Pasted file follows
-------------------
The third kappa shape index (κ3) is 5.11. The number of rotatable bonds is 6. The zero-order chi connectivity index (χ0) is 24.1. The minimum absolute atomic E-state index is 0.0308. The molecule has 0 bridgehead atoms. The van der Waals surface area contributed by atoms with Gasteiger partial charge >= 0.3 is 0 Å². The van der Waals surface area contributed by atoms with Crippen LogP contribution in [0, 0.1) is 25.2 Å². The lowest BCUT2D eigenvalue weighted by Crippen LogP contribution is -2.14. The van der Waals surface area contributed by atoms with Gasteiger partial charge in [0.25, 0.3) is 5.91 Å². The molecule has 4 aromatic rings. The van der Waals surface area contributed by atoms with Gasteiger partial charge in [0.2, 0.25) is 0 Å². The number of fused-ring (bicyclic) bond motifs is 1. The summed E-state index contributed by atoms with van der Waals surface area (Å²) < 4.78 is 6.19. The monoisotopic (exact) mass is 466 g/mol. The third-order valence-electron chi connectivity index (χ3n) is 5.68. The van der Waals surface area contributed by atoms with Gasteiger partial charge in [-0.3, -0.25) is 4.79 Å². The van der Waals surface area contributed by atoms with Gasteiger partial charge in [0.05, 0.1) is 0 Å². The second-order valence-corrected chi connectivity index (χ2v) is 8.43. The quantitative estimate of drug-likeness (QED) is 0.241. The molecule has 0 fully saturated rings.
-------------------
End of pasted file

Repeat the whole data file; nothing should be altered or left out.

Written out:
The third kappa shape index (κ3) is 5.11. The number of rotatable bonds is 6. The zero-order chi connectivity index (χ0) is 24.1. The minimum absolute atomic E-state index is 0.0308. The molecule has 0 bridgehead atoms. The van der Waals surface area contributed by atoms with Gasteiger partial charge >= 0.3 is 0 Å². The van der Waals surface area contributed by atoms with Crippen LogP contribution in [0, 0.1) is 25.2 Å². The lowest BCUT2D eigenvalue weighted by Crippen LogP contribution is -2.14. The van der Waals surface area contributed by atoms with Gasteiger partial charge in [0.25, 0.3) is 5.91 Å². The molecule has 4 aromatic rings. The van der Waals surface area contributed by atoms with Gasteiger partial charge in [0.2, 0.25) is 0 Å². The number of fused-ring (bicyclic) bond motifs is 1. The summed E-state index contributed by atoms with van der Waals surface area (Å²) < 4.78 is 6.19. The monoisotopic (exact) mass is 466 g/mol. The third-order valence-electron chi connectivity index (χ3n) is 5.68. The van der Waals surface area contributed by atoms with Gasteiger partial charge in [-0.3, -0.25) is 4.79 Å². The van der Waals surface area contributed by atoms with Gasteiger partial charge in [0.05, 0.1) is 0 Å². The second-order valence-corrected chi connectivity index (χ2v) is 8.43. The quantitative estimate of drug-likeness (QED) is 0.241. The molecule has 0 fully saturated rings.